Ireland’s first large-scale genomic study examining relationship between fitness and genetics
GMI has partnered with University College Dublin’s (UCD) Institute for Sport and Health to launch Ireland’s first large-scale research study into the role of genetics on fitness and health.
The GenoFit Research Study will be open to anyone aged 18 and older from the broader UCD Belfield campus community of approximately 30,000 people. This community includes undergraduate and postgraduate students along with academic, research, administrative and support staff. Residents from the local community who visit the Belfield campus for various activities (sports and recreational) will also be invited to participate in the study.
The study will combine advanced scientific technology in genomics, the study of all of a person’s genes, together with detailed lifestyle information to provide a comprehensive view of the potential genetic factors contributing to fitness and health.
A new clinic has been established in the UCD Institute for Sport and Health to conduct the study, which will be overseen by Professor Giuseppe De Vito, Head, UCD School of Public Health, Physiotherapy and Sports Science and Dean of Performance Science and Professor Colin Boreham, Director, UCD Institute for Sport and Health.
Recruitment of participants to the GenoFit Research Study is now underway on UCD’s Belfield campus and volunteers who agree to take part will be given the full results of a mini-health check, including a DEXA scan which evaluates bone and muscle health. Participants will be asked to give approximately one hour of their time to the study during which they will provide a blood sample, take a short fitness test and fill out a lifestyle questionnaire.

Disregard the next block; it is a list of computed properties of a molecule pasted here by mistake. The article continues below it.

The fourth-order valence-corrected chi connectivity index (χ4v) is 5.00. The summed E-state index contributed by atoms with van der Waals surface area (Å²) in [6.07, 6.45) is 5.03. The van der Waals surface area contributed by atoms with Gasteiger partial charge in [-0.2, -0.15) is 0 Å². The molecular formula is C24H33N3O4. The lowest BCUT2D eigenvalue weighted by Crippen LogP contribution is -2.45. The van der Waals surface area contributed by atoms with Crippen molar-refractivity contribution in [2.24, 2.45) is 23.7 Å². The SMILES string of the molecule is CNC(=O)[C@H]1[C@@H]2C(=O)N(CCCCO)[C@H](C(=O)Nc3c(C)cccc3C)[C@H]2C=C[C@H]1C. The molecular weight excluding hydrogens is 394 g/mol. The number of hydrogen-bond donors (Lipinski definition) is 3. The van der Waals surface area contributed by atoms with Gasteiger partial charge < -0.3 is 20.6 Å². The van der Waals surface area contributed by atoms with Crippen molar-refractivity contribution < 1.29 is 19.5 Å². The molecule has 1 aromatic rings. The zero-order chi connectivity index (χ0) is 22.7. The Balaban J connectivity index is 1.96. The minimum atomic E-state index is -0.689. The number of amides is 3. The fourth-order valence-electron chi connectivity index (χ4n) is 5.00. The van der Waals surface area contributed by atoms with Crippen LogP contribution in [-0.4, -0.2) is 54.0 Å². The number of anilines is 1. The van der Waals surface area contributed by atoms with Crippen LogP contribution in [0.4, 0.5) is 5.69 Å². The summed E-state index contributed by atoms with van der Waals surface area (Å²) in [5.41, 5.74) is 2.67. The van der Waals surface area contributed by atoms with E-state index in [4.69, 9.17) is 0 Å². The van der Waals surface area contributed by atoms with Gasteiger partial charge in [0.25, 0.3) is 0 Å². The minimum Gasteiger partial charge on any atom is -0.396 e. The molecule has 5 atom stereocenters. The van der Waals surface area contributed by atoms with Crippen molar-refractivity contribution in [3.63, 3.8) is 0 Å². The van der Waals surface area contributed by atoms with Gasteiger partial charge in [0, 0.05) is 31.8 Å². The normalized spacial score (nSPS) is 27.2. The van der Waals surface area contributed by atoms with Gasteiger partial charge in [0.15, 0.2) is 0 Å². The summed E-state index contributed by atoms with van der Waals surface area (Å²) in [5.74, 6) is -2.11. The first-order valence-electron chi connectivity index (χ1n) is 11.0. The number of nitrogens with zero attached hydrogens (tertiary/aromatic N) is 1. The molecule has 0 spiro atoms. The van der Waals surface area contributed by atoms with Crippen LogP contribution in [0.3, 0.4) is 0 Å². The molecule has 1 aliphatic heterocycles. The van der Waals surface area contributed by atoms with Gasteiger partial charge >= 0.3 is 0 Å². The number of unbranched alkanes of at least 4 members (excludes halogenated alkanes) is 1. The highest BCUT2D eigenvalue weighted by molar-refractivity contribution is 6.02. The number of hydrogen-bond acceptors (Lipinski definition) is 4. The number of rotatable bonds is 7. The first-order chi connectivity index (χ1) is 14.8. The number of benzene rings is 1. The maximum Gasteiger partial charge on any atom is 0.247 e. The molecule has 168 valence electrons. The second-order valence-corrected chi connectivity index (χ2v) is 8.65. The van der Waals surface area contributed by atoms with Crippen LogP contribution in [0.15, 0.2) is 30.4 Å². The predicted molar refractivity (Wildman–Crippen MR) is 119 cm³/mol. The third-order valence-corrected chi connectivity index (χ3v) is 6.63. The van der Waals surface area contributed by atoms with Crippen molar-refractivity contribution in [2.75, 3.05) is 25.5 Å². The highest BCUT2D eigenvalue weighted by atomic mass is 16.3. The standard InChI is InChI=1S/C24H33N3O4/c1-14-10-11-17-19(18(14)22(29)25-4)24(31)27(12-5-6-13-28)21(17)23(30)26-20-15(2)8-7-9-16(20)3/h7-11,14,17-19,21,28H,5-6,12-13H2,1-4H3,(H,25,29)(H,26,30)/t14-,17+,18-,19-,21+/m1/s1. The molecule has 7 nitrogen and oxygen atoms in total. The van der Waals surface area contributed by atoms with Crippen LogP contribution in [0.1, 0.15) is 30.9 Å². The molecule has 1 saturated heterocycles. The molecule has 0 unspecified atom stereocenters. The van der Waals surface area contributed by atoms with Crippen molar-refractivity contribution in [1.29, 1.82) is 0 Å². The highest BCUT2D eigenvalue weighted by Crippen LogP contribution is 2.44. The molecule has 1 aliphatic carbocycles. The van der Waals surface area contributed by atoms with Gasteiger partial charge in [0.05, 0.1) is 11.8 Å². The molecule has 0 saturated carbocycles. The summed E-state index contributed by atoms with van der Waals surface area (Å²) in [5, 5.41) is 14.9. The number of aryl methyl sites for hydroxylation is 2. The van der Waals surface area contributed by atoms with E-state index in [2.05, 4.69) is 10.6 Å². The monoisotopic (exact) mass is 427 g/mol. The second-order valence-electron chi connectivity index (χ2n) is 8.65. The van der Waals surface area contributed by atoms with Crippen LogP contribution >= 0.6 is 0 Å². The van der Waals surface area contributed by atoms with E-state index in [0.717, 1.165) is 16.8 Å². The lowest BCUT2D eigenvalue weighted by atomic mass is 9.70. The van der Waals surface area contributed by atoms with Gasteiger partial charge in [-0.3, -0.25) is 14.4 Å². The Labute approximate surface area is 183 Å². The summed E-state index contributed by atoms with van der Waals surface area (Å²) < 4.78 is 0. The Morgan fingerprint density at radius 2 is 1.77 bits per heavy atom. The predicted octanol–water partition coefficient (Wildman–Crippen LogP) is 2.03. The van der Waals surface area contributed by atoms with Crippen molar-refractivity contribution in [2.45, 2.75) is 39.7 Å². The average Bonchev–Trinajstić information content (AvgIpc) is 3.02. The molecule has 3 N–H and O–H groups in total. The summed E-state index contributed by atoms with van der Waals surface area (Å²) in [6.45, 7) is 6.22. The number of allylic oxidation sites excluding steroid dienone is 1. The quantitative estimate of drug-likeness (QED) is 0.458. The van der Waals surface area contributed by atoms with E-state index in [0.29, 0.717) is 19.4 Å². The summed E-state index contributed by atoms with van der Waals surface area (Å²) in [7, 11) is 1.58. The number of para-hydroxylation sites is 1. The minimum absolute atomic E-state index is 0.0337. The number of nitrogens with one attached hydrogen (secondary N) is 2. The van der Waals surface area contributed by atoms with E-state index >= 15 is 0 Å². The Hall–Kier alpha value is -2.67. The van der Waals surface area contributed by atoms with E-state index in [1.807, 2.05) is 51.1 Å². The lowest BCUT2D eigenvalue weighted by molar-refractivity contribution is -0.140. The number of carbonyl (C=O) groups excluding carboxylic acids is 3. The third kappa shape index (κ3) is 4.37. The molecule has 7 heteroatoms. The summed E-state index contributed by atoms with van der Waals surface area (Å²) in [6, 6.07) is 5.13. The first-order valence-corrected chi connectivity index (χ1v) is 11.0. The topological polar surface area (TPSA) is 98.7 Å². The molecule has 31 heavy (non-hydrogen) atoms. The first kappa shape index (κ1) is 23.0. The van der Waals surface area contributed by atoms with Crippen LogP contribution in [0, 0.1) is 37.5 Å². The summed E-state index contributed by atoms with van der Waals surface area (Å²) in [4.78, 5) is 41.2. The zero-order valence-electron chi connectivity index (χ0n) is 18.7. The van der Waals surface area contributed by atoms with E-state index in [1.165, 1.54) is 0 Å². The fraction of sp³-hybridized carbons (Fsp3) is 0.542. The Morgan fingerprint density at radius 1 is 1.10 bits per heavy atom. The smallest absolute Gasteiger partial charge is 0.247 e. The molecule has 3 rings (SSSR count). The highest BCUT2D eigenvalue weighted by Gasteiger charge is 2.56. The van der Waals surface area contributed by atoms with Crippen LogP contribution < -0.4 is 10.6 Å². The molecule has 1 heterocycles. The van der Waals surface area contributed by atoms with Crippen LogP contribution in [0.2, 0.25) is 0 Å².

Professor Giuseppe De Vito, Head, UCD School of Public Health, Physiotherapy and Sports Science and Dean of Performance Science said: “This research partnership with Genomics Medicine Ireland gives us an unprecedented capability to examine and better understand the factors influencing human health and fitness. The study will use cutting edge technology in the genomics field which will enable researchers examine the relationship between genomics, fitness and health in far more comprehensive detail compared to previous studies. The identification of specific genetic factors that may protect an individual against the development of a particular health condition could allow the generation of targeted interventions to improve our health”.
Dr Sean Ennis, Co-Founder and Chief Scientific Officer at Genomics Medicine Ireland and Director of UCD’s Academic Centre on Rare Diseases said: “It is well accepted that our health is influenced by a wide variety of factors such as age, nutrition, sleep quality and fitness as well as psychological and environmental factors. Our health, fitness and likelihood of developing certain diseases is also influenced by our genetics.
“Currently, we do not fully understand how much of a contribution each of these factors makes to our health and disease risk. The GenoFit study, in partnership with the UCD Institute for Sport and Health will allow us to gain a more detailed understanding of individual risk factors and how much of a role they play will help to develop and deliver more personalised health management”.
Dr Ennis added that Genomics Medicine Ireland will be examining the potential to expand the study to other university campuses around Ireland in the future.